With so much media now available in electronic format, peer-to-peer (P2P) file sharing is becoming increasingly popular. From books to music, videos to data, traffic is streaming to and from users all over to globe as they strive to obtain and share information, both legally and illegally. But what impact does this trend have on the internet service provider (ISP) and who really foots the bill for the continuing increase in P2P traffic?
P2P originally emerged in 1999 with the development and release of early file-sharing applications. Since then, internet traffic has shifted from its original focus of interactive web browsing to passive P2P file sharing. The acceleration in popularity from users of both home-based PCs and mobile dongle access devices was incredibly quick. Current estimations are that around 90% of local and 60% of backbone traffic on the internet is centred on P2P.
P2P encompasses communications technology such as Skype, distributed-computing systems such as SETI and other forms of content distribution. The greatest impact on ISPs is that of content distribution, due to the nature and sizes of the files which create a need for careful traffic management by the provider to avoid bottlenecking at peak times. However, it is no simple task to understand and account for the impact of P2P traffic, with users crossing not only ISP networks but also social, political and geographical boundaries. However, a recent paper published by Northwestern University and Telefonica Research has attempted to do just that.
The paper narrows its search down to one of the most popular file-sharing programs currently in use around the world – BitTorrent. By studying BitTorrent and its users, the researchers have tried to understand how the traffic flows and how people are currently using the service. Some of their findings are not what you might have expected.
Previous research has shown that over half the traffic on ISP networks is P2P traffic and that number is increasing all the time. However, it might surprise some to know that around one third of this P2P traffic stays local. Northwestern and Telefonicas paper reveals that 32% of P2P traffic stays in its country of origin and 49% is intra-domain or only crosses to a single exterior peer link. As well as this, a large proportion of BitTorrent traffic stays within a LAN, usually run by an enterprise or hosting company, meaning this traffic never actually hits the internet backbone of the big transit providers.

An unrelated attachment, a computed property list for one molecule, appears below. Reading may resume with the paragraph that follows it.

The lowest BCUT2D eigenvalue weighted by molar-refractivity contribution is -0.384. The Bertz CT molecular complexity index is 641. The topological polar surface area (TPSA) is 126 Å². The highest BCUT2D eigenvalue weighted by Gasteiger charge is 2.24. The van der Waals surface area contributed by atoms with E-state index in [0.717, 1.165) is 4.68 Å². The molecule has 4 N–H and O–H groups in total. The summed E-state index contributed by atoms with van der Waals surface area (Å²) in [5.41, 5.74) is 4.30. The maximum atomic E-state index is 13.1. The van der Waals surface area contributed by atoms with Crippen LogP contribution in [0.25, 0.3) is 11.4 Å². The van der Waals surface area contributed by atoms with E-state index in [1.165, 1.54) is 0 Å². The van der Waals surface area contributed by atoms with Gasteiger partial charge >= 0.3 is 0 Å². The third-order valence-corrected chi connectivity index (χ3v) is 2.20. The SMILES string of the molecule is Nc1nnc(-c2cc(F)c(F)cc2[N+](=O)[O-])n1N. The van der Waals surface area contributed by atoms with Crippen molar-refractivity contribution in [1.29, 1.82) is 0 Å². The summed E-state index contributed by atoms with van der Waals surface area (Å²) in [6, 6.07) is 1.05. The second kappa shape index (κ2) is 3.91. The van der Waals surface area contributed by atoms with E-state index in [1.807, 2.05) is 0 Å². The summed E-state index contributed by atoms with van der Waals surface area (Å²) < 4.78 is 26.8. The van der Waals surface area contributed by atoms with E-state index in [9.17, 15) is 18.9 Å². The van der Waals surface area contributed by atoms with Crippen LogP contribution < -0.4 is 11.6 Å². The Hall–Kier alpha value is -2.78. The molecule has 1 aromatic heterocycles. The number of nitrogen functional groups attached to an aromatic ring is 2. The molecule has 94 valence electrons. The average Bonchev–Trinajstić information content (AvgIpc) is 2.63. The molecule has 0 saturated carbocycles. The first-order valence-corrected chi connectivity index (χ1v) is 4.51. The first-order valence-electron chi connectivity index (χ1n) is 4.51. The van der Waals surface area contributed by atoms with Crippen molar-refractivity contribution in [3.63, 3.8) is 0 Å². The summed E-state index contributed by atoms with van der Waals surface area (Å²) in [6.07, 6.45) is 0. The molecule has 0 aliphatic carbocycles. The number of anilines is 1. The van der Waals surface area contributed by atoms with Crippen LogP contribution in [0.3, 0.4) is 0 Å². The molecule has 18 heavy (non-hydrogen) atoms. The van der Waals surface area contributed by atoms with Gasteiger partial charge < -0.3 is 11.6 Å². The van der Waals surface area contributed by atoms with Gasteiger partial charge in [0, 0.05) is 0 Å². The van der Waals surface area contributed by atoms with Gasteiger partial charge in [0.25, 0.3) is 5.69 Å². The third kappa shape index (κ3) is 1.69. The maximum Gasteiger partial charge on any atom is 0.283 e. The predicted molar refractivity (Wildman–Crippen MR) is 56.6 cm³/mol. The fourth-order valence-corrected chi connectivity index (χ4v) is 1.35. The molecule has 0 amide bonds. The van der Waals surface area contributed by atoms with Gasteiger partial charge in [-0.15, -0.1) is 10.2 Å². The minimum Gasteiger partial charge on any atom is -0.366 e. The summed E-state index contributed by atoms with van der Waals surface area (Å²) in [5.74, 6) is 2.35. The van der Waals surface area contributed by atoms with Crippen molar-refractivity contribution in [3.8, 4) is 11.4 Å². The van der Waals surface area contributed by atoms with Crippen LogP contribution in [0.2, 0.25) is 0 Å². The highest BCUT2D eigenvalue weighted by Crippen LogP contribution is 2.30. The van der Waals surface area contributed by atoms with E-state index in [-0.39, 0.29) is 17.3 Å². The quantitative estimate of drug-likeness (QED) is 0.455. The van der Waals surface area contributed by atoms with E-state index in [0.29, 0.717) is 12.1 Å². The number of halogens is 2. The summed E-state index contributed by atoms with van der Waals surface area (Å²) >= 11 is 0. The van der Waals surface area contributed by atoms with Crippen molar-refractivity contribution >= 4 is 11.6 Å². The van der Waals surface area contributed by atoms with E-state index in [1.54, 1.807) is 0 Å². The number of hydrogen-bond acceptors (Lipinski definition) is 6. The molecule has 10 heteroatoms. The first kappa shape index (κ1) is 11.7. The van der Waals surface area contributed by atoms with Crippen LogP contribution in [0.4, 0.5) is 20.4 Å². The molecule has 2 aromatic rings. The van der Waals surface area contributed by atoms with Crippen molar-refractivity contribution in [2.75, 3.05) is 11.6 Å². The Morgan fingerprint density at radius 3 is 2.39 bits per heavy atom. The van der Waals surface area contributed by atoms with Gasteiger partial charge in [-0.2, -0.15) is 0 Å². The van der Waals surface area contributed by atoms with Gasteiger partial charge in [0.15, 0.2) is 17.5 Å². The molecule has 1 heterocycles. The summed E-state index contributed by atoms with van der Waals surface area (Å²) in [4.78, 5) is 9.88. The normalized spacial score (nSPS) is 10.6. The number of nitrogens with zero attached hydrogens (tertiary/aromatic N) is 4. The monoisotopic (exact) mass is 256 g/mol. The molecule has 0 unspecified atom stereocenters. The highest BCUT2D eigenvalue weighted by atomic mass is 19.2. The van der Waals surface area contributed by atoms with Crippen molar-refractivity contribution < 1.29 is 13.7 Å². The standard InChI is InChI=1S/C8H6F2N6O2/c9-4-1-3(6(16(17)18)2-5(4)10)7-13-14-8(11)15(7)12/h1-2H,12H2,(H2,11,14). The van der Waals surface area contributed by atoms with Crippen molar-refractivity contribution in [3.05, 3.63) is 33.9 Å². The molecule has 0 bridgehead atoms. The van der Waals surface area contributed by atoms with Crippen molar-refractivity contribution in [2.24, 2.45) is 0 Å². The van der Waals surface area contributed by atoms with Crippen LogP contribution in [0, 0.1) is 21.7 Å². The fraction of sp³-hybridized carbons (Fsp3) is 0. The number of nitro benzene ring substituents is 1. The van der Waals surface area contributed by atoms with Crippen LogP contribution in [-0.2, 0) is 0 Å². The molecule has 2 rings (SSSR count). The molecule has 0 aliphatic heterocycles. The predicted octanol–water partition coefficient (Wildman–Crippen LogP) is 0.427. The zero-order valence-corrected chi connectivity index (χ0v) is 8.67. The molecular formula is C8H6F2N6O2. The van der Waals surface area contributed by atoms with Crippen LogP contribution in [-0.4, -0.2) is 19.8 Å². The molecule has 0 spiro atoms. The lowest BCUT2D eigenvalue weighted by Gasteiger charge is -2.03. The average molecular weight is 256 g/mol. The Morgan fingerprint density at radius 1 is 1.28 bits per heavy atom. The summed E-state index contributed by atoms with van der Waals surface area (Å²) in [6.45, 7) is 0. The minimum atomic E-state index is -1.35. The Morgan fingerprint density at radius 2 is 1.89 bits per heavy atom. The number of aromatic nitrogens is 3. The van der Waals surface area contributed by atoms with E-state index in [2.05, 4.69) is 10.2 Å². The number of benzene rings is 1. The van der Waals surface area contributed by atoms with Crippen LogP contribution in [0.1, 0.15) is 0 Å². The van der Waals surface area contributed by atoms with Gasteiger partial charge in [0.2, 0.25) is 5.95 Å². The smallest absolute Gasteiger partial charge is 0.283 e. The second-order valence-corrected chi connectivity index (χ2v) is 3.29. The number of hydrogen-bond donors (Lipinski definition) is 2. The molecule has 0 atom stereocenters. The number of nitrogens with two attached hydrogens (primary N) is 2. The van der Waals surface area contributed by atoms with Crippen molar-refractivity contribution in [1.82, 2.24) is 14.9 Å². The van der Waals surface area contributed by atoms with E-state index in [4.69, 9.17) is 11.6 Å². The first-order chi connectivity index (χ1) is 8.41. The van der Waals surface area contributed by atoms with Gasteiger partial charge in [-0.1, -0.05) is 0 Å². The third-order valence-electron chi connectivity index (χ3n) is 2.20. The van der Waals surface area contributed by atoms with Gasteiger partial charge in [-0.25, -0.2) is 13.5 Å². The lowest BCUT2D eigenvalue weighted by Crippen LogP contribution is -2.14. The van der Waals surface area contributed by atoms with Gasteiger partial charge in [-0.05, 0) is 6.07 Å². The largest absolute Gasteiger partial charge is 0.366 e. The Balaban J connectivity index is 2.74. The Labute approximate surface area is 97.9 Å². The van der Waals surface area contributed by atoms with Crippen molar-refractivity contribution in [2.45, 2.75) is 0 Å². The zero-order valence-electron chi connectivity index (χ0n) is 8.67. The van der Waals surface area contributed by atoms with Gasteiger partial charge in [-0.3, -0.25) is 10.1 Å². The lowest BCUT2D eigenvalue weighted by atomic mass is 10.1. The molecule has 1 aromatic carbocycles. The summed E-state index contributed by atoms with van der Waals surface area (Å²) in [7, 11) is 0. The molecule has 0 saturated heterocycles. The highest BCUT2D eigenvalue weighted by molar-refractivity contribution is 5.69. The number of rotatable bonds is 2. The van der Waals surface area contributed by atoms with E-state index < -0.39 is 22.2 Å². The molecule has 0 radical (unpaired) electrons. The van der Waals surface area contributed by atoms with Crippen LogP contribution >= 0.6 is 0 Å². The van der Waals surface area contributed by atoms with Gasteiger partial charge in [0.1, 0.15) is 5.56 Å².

To further compound the potential problems for local ISPs, the paper reveals that the majority of BitTorrent traffic is active during peak periods. Age-old myths painted BitTorrent users as night owls, hunched over their computers in the early hours of the morning seeding files or waiting for a movie to finish downloading. However, BitTorrent users appear to be active at round about the same time as every other user in the area, be they on a mobile dongle or home-based broadband.
This trend is an important factor in determining the cost to ISPs of supporting P2P traffic, because in the same way as many mobile operators used to build their networks to support the number of text messages sent on New Year’s Eve, ISPs now build their network to support the height of the peak-time traffic.
The conclusions that can be drawn from this information are that for Tier-2 providers, BitTorrent and similar P2P traffic are not adding to their costs as they don’t really deal with this traffic at all. Tier-2 providers are maximising their network for peak traffic and then selling the bandwidth wholesale to local ISPs, therefore they are actually making money from P2P traffic. For local ISPs, P2P traffic costs them money: as much as they try to pass this cost on to the consumer, the demand seems to stay ahead of the billing increases. The real fall guys in these situations are local network providers such as corporate or campus networks, who are really seeing most of this traffic and in most cases paying a significant amount for the privilege. This once again goes to show that pricing broadband in the wake of ever-increasing, changing and evolving applications is tricky to say the least and is probably best left for the market to determine.